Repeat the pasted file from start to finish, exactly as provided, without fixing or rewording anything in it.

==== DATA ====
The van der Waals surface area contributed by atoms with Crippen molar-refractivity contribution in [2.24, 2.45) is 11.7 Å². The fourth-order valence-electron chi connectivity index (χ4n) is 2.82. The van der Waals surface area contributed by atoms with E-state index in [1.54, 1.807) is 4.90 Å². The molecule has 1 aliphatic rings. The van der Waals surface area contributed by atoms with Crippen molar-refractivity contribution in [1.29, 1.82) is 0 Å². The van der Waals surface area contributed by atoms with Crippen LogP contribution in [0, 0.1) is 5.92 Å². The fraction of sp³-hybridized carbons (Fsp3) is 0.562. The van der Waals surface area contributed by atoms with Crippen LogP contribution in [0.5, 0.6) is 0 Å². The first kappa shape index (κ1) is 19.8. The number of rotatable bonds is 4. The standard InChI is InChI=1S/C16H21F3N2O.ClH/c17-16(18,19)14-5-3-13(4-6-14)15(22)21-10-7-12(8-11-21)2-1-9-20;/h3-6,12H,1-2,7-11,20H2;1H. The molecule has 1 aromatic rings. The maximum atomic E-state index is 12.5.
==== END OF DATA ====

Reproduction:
The van der Waals surface area contributed by atoms with Crippen molar-refractivity contribution in [2.24, 2.45) is 11.7 Å². The fourth-order valence-electron chi connectivity index (χ4n) is 2.82. The van der Waals surface area contributed by atoms with E-state index in [1.54, 1.807) is 4.90 Å². The molecule has 1 aliphatic rings. The van der Waals surface area contributed by atoms with Crippen molar-refractivity contribution in [1.29, 1.82) is 0 Å². The van der Waals surface area contributed by atoms with Crippen LogP contribution in [0, 0.1) is 5.92 Å². The fraction of sp³-hybridized carbons (Fsp3) is 0.562. The van der Waals surface area contributed by atoms with Crippen LogP contribution in [0.5, 0.6) is 0 Å². The first kappa shape index (κ1) is 19.8. The number of rotatable bonds is 4. The standard InChI is InChI=1S/C16H21F3N2O.ClH/c17-16(18,19)14-5-3-13(4-6-14)15(22)21-10-7-12(8-11-21)2-1-9-20;/h3-6,12H,1-2,7-11,20H2;1H. The molecule has 1 aromatic rings. The maximum atomic E-state index is 12.5.